In this posting, it’s back to our series of discussions on the contents of the main menu and, in particular, the offerings for accessing the world wide web. This is likely to be a short description of what is on offer since, as it turns out, I don’t use any of the items on this menu, or at least not in this form.
So, let’s explore the menu option:
Empathy – A messaging program which supports text, voice, and video chat and file transfers over many different protocols.
Firefox – The well-known web browser from Mozilla
Gwibber – A micro-blogging client that brings the most popular social networking web services to your desktop.
Remote Desktop Viewer – Vinagre is the default Virtual Networked Computing (VNC) client in Ubuntu Linux that allows you to connect to desktops running VNC servers and control them.
Terminal Server Client – The tsclient utility lets you connect to remote desktops using many different protocols.
Transmission BitTorrent Client – BitTorrent is a peer-to-peer (P2P) application that facilitates downloading big files.
Putting aside Firefox for a moment, let’s consider the other menu options.
Empathy appears to be what used to be called an instant messenger client, while Gwibber seems to handle message streams from social networking sources such as Twitter and Facebook. I don’t use any of these “services” [do the quotes show a little bias here?] and so don’t use either of the clients.
Remote control of other people’s computers is yet another feature that I currently do not use, so we can cross both Vinagre (Remote Desktop Viewer) and tsclient (Terminal Server Client) off the list for further consideration at this time.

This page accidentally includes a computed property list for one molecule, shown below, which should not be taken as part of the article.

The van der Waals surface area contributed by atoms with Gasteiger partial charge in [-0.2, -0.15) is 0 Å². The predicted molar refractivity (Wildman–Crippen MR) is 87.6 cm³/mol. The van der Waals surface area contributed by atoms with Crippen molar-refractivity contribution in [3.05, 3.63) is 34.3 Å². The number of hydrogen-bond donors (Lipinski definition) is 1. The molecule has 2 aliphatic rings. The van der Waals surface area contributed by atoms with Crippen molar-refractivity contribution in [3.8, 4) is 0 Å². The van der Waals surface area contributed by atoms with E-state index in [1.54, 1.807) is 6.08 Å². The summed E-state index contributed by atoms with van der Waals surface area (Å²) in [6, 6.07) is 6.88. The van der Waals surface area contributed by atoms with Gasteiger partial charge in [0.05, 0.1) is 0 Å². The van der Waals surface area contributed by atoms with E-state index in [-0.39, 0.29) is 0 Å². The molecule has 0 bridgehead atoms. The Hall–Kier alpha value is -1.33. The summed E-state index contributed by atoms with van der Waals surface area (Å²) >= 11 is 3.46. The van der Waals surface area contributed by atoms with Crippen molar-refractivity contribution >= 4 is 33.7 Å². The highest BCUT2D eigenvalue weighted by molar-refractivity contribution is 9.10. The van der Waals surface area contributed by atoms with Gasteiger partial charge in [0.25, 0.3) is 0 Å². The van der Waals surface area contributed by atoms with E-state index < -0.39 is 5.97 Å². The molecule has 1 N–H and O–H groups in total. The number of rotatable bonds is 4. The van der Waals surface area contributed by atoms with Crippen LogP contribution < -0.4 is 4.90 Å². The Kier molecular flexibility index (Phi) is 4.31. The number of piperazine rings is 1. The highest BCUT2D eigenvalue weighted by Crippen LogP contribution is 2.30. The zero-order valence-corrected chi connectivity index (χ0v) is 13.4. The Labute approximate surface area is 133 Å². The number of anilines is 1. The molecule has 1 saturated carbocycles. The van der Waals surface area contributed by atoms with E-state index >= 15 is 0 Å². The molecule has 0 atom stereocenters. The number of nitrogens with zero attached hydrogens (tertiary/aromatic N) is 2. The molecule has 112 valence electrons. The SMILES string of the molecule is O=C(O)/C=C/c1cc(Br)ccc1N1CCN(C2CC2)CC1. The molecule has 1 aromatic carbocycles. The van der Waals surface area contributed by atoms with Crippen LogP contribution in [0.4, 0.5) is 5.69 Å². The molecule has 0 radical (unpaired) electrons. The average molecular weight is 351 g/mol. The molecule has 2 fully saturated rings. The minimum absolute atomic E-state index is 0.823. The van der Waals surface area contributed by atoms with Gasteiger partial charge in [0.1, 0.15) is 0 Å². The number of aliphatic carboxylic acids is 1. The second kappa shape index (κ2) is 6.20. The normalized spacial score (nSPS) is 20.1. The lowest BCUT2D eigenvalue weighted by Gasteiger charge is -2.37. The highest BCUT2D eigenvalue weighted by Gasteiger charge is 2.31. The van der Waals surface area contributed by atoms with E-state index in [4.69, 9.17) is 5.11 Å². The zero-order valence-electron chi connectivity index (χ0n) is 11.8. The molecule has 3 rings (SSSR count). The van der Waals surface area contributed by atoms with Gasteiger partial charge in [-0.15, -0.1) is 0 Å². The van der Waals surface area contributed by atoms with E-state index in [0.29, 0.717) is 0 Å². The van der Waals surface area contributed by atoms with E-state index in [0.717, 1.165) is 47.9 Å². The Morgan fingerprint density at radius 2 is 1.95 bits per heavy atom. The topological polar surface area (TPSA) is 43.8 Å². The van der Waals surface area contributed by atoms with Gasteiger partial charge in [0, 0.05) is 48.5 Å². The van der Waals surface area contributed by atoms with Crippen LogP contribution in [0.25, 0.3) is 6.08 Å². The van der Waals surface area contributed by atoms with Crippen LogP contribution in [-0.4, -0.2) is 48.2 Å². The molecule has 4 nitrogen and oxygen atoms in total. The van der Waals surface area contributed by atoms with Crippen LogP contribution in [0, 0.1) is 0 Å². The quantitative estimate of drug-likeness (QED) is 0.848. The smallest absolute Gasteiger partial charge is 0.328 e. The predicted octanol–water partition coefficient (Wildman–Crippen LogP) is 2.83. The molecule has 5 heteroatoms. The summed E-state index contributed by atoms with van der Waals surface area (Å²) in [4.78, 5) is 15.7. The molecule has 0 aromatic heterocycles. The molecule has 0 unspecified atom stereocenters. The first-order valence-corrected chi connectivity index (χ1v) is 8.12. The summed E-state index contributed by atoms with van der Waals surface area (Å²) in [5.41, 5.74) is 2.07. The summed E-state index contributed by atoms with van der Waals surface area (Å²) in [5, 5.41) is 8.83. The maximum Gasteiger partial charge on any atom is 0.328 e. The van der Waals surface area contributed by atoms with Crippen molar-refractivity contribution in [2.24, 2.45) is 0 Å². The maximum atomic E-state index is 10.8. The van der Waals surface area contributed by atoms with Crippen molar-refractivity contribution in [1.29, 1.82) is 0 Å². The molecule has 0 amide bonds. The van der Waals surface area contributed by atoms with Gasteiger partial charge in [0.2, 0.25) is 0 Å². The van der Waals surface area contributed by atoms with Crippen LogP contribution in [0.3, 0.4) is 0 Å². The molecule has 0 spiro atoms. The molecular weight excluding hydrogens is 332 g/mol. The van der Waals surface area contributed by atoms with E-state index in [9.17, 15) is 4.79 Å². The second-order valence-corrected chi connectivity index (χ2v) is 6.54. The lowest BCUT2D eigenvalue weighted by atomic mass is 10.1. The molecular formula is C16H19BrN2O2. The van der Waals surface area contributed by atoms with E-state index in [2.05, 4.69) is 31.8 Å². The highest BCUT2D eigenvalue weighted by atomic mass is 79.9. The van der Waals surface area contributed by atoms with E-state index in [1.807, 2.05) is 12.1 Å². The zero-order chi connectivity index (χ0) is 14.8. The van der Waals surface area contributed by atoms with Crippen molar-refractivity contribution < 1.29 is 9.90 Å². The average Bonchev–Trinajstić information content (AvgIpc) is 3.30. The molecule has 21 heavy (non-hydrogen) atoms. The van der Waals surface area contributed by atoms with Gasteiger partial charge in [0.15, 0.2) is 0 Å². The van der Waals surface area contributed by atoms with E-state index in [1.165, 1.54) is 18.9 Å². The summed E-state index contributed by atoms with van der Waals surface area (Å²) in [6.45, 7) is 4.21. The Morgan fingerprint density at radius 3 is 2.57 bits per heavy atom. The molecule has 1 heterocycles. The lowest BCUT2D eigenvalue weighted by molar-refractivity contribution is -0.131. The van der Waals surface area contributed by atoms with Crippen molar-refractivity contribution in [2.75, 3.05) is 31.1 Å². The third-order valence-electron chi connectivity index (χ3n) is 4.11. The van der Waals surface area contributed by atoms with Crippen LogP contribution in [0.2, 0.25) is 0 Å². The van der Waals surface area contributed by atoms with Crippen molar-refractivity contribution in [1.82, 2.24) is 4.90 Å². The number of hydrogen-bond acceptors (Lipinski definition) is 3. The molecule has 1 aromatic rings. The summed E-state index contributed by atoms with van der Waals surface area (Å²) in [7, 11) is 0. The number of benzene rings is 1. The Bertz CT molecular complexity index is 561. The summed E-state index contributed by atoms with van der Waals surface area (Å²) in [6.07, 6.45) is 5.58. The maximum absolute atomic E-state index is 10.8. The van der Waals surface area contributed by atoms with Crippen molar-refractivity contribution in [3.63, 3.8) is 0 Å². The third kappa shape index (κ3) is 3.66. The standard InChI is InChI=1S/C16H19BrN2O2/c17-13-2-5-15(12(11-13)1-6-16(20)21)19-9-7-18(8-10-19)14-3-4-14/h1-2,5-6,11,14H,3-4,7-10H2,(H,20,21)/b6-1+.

I tried a BitTorrent file transfer, using Transmission, some time ago, but didn’t see much benefit in terms of file transfer time. I much prefer the (to me) simpler technique of using the wget command since this allows a partial file transfer to be restarted. I found this to be a very useful feature when downloading Ubuntu distro’s as .ISO files at a time when my Internet connection was unreliable (unstable).
The one program in this list that I do use is Firefox. But, I use the browser a lot, so rather than accessing it through this menu, which needs three mouse clicks (Applications – Internet – Firefox Web Browser), I set up an icon in the top panel that brings up the browser with a single mouse click.
The process is really simple and very efficient:
(1) Right click in the top panel and select Add to Panel
(2) Select Create Custom Application Launcher and press the Add button
(3) Set Name = Firefox Web Browser, Command = firefox and press the OK button. Note that the Firefox logo has been selected automatically as the graphic to be used on the icon.
(4) Press the Close button in the Add to Panel dialogue box
A new icon, with the Firefox logo, is now displayed in the panel. Left clicking once on this icon will launch Firefox.
The above steps are fairly generic for setting up a program launcher in the panel; however, because Firefox is already installed and listed on the main menu system, we can cheat and use a faster method.
(1) Navigate to Applications – Internet
(2) Right click on Firefox Web Browser and select “Add this launcher to panel”
That’s it! The Firefox launcher “magically” appears on the panel just as if we had completed all of the previously-outlined steps.
So, you can see that I can launch Firefox with a single click of the program launcher established in the top panel, and thus have no need to access any of the menu options under Applications – Internet
Introduction to GNU Wget
GNU Wget – Manual
W-getting Ubuntu distros